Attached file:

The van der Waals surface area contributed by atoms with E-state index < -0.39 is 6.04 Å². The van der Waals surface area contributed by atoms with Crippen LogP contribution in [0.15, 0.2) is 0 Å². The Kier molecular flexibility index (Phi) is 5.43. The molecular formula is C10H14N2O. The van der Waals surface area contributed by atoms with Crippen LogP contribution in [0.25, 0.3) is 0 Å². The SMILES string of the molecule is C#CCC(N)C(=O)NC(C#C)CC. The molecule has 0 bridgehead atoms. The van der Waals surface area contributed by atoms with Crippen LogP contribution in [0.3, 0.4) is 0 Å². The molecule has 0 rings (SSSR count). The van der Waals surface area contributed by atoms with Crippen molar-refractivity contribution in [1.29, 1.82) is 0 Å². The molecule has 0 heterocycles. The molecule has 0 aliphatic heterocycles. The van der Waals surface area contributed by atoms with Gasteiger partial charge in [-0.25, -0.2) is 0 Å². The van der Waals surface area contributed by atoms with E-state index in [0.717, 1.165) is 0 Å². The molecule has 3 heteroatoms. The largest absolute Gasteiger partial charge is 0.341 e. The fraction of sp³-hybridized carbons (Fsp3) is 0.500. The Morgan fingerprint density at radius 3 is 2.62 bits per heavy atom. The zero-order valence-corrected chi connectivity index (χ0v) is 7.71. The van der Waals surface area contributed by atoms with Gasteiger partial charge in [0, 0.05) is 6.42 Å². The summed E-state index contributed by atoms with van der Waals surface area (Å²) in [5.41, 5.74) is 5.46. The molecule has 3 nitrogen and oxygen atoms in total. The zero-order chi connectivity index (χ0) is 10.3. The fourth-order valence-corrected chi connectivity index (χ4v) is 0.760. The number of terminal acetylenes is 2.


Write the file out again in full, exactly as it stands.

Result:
The van der Waals surface area contributed by atoms with E-state index < -0.39 is 6.04 Å². The van der Waals surface area contributed by atoms with Crippen LogP contribution in [0.15, 0.2) is 0 Å². The Kier molecular flexibility index (Phi) is 5.43. The molecular formula is C10H14N2O. The van der Waals surface area contributed by atoms with Crippen LogP contribution in [0.25, 0.3) is 0 Å². The SMILES string of the molecule is C#CCC(N)C(=O)NC(C#C)CC. The molecule has 0 bridgehead atoms. The van der Waals surface area contributed by atoms with Crippen LogP contribution in [0.3, 0.4) is 0 Å². The molecule has 0 rings (SSSR count). The van der Waals surface area contributed by atoms with Crippen molar-refractivity contribution in [1.29, 1.82) is 0 Å². The molecule has 0 heterocycles. The molecule has 0 aliphatic heterocycles. The van der Waals surface area contributed by atoms with Gasteiger partial charge in [-0.25, -0.2) is 0 Å². The van der Waals surface area contributed by atoms with E-state index in [0.717, 1.165) is 0 Å². The molecule has 3 heteroatoms. The largest absolute Gasteiger partial charge is 0.341 e. The fraction of sp³-hybridized carbons (Fsp3) is 0.500. The Morgan fingerprint density at radius 3 is 2.62 bits per heavy atom. The zero-order valence-corrected chi connectivity index (χ0v) is 7.71. The van der Waals surface area contributed by atoms with Gasteiger partial charge in [0, 0.05) is 6.42 Å². The summed E-state index contributed by atoms with van der Waals surface area (Å²) in [5.41, 5.74) is 5.46. The molecule has 3 nitrogen and oxygen atoms in total. The zero-order chi connectivity index (χ0) is 10.3. The fourth-order valence-corrected chi connectivity index (χ4v) is 0.760. The number of terminal acetylenes is 2.